When I was an active duty Marine in the early nineties, I would look down upon the reserves. They weren’t real military. They were weekend warriors. They were nasty civilians that couldn’t hack the military and every once in a while they put on BDU’s and pretend to be soldiers.
A year after I left the active duty I found myself giving a Marine reserve unit out of Dallas, TX a try. I tested the waters for a year. At the end of it I left. I did not like the mentality of the people that had never been active duty. They fulfilled all of my expectations about being weekend warriors. I did not want to go to war with people like that.
Ten years later I was going to college and every morning I saw that even though the President announced Mission Accomplished there were still battles being fought. I put out a challenge to the Army, National Guard, and Marines, to get me paperwork. The National Guard was quick to respond. In a few days I was enlisted in the National Guard as infantry. A couple of months later I was flying with twenty-two other Guardsman as casualty backfills for units already in Iraq. I finished out the last half of the unit’s time in Iraq and came back stateside. I was then pulled from the line unit and placed in a training regiment as an infantry instructor. I’ve been there ever since.
Every year I train soldiers in a quick two week course on the basics of infantry skills. These soldiers are usually in their twenties and E4 and below. They are almost always National Guard. In my training I will take them out into a field area away from prying eyes. Once there I will explain a physical fitness competition. I’ve made a loop around hills and have soldiers run in teams competing against other teams. They must do buddy rushes, communicate their moving, and do so fast (as though you were being shot at) in full kit. It is probably over 200 meters and is a smoker. Especially since one team gets a three minute break and races a fresh team.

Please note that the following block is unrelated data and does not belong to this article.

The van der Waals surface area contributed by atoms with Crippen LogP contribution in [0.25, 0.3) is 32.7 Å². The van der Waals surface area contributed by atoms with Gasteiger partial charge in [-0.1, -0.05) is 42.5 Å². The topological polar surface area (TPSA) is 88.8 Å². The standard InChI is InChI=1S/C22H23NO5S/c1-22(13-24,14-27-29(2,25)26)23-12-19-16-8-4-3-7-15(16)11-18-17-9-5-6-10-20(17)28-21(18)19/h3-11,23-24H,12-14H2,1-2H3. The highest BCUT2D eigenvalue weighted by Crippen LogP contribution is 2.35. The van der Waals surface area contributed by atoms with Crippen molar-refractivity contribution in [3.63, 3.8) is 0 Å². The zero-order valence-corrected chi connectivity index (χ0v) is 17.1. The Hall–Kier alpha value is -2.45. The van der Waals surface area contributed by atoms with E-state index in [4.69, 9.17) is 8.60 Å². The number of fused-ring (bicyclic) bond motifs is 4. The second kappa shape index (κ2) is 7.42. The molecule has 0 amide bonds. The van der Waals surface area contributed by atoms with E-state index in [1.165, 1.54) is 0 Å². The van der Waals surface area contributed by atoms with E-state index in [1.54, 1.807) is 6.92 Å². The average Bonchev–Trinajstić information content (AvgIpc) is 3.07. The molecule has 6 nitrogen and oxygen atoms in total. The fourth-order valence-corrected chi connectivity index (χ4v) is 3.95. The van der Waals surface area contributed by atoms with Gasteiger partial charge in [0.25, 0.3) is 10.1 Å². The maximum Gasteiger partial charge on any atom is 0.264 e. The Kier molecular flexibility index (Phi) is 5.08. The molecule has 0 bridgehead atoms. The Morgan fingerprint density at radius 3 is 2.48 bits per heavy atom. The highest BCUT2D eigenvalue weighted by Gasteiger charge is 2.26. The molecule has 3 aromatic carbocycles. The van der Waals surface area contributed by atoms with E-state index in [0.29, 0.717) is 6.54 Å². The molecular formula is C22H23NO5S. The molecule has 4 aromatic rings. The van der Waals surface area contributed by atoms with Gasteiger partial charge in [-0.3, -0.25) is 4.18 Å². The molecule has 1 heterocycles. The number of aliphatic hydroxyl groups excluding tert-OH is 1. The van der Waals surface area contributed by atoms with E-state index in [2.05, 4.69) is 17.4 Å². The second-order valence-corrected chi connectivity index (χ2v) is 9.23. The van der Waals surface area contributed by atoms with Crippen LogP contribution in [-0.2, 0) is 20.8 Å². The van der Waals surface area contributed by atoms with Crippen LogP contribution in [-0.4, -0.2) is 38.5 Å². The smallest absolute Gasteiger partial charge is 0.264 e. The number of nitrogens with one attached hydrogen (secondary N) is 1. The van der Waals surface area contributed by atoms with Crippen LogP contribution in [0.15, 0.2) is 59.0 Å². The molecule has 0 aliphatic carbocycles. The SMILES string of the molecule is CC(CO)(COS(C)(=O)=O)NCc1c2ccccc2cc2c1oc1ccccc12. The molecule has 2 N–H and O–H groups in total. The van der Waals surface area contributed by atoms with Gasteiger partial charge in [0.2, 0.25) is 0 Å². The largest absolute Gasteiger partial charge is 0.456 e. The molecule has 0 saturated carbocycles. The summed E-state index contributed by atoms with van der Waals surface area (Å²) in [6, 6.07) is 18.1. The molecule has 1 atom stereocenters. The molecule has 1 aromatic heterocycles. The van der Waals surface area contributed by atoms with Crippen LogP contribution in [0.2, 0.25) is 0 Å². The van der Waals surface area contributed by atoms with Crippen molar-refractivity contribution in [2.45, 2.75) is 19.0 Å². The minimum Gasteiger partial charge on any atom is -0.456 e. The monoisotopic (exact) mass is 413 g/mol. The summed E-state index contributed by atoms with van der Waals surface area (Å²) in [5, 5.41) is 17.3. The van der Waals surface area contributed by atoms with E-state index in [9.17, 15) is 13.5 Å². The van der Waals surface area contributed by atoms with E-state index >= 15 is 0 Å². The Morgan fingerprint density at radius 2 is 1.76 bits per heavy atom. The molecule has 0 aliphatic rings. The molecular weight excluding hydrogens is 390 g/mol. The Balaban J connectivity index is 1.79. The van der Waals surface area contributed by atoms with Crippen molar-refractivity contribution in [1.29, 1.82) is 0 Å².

After everyone has raced twice, I’ll set them down and let them eat and relax for a while. Morale is usually pretty high at this point. People tend to join the military for a variety of reasons, but those that join the infantry usually want to do shit. They don’t want to sit in chairs watching power points. They want to test themselves against others. They want to move. They want to do something.
While they are eating I ask them if they, if we, the National Guard, are a reserve force. I get lots of nods.
WRONG!Now choke yourselves (an obvious reference to the much loved movie Full Metal Jacket). The Army Reserve is a reserve force for the Army. They are part of the Army. They are waiting for when the Army needs additional troops and then are called up. When was the last time you ever heard of the Army Reserve going to handle a local problem?
A long long time ago, before your parents’ parents’ parent’s were born, there were the Colonies on the east coast. The area had seen its fair share of fighting, whether the French-Indian war, or opposing British rule, or other uprisings. Many days things were good, but sometimes things went south and armed men were needed to protect people. These men were called Minute Men. They were farmers and businessmen, writers and cobblers, brewers and carpenters, and more. They were active citizens in their community and in a minute’s notice they would drop their duties at home, gather a musket, and form up in as a local militia to handle whatever threat had come up. These men, this militia, did not have the luxury of calling for someone else to come fix their problems. They did not have luxury to go to PREMOB for 3-6 months to get in shape to fight. They had to be ready at a moment’s notice.
Look at today. Sure, we wear a uniform that says U.S. Army or U.S. Air Force on it. But this is the mantle we wear, the common language and machinery we use to work effectively with other states with a unity of purpose. Imagine if each state had its own weapons testing system. Would Texas National Guard use Cold 45’s? Would Florida National Guard use the Blunderbuss? Would some states opt for F4 Phantoms, while others the F/A-18? Adopting the Army and Air Force doctrine and systems, allows for much greater cooperation and uniform systems. But this isn’t the core of our identity, it isn’t the soul of who we are. Our existence is not a reserve force for the Pentagon, though we’ve taken up that role. When I deployed to Iraq, I was immensely proud of the way my unit, A Co 2-162 IN, handled things. I’m quite honored to have served with such men.